Red Clay Weather (Pitt Poetry Series) (Paperback)
University of Pittsburgh Press, 9780822961499, 104pp.
Publication Date: January 30, 2011
Clay, red clay in particular, recurs several times throughout the collection as a motif of earth. It is the substance of creation, but always of impermanent things, whether heroes or Babylonian statues with feet of clay, or of things durable but fragile, such as the cuneiform tablets of ‘A Parking Lot Just Outside the Ruins of Babylon.’”
—Robert Philen, from the Foreword
About the Author
Reginald Shepherd (1963–2008) was the author of five previous books of poetry: Otherhood; Wrong; Angel, Interrupted; Some Are Drowning; and Fata Morgana. His work has been widely anthologized, and has appeared in four editions of The Best American Poetry and two Pushcart Prize anthologies.
Praise For Red Clay Weather (Pitt Poetry Series)…
“These last poems put Shepherd’s careerlong synthesis of classical imagery, African-American history and experience, contemporary language, and edgy aesthetics to new purposes. . . . Shepherd was a beloved and controversial poet; his voice will be missed.”
“I’m forever grateful to University of Pittsburgh Press and Robert Philen for Red Clay Weather. Reginald Shepherd's poetry is pearl-like: vulnerable and enduring, an iridescent response to the world's potential threat and damage. His work is exquisite, unabashed, encompassing, real, and all too rare, an extraordinary natural artifact of existence.”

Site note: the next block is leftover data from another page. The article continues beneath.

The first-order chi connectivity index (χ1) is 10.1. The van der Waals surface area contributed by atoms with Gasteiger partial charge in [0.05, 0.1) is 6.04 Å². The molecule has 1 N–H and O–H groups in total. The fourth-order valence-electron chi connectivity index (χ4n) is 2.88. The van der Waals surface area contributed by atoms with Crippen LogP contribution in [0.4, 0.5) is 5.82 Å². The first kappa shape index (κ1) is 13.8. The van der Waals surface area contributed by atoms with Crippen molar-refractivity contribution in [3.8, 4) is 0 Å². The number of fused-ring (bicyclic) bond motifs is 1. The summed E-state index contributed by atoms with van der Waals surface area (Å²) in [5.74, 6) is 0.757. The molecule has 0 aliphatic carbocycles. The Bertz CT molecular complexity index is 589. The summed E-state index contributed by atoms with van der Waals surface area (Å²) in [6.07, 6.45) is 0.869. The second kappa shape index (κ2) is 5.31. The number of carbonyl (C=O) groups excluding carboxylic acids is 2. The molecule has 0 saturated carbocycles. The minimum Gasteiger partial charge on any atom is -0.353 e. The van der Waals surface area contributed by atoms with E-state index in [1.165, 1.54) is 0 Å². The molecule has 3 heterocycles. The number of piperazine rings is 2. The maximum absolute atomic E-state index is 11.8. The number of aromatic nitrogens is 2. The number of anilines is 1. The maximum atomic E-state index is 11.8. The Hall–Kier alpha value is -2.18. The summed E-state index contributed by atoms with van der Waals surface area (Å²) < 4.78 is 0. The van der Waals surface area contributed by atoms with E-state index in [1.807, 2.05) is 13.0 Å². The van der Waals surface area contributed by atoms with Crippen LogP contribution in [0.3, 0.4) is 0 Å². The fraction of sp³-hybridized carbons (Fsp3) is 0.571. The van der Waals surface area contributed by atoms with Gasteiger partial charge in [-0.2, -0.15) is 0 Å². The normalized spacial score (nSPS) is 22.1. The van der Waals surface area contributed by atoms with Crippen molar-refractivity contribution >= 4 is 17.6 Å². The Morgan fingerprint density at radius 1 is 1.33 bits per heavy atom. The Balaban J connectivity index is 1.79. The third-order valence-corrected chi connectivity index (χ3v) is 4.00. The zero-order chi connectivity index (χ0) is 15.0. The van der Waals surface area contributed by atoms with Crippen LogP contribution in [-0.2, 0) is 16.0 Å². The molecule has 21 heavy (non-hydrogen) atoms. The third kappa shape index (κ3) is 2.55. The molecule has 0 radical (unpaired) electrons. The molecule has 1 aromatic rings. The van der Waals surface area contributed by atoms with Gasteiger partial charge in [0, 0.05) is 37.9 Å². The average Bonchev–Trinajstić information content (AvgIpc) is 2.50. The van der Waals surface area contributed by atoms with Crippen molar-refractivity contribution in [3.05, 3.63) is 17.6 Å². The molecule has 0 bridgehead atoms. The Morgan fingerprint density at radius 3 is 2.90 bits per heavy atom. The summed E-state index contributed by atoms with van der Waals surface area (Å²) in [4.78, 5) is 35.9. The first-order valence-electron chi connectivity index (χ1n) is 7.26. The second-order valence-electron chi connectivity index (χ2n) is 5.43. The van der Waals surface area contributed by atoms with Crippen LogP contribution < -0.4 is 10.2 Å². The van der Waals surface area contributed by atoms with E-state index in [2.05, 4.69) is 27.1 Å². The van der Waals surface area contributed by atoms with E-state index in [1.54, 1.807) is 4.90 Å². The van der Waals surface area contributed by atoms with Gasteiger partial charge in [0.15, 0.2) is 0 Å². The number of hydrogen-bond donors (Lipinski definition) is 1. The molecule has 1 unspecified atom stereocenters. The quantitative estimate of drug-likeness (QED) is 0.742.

“At mid-life, the self starts to dissolve into a more impersonal Self—call it something integrated, individuated, divine. Like those whose names are ‘writ on water,’ Reginald Shepherd’s final poems in this posthumous volume testify to a life courageously lived to the full—an Orphic downstream singing to the end.”
“Reginald Shepherd’s full contribution to his art and his community will take some time to become clear, but this book goes a long way toward that clarity. These poems are filled with a terrible brilliance, as when he says: ‘Nurse says she recognizes me in light's edict.’ We who watched the work appear over the decades recognize him here, making his love to the language, sharing his dreams and ambitions for it.”
“Shepard was one of the finest young poets of his generation. Loud, proud, and obssessed with poetry, he knew how to awaken people with its power and how to destroy myths about the limits of language. His five books will stand the test of time as some of the best collections of the last 20 years.”
—The Bloomsbury Review
“[‘Red Clay Weather’] may be his best and most consistent collection; these lyrical testimonies move with great, surefooted earnestness and poignant musical clarity from one end to the other.”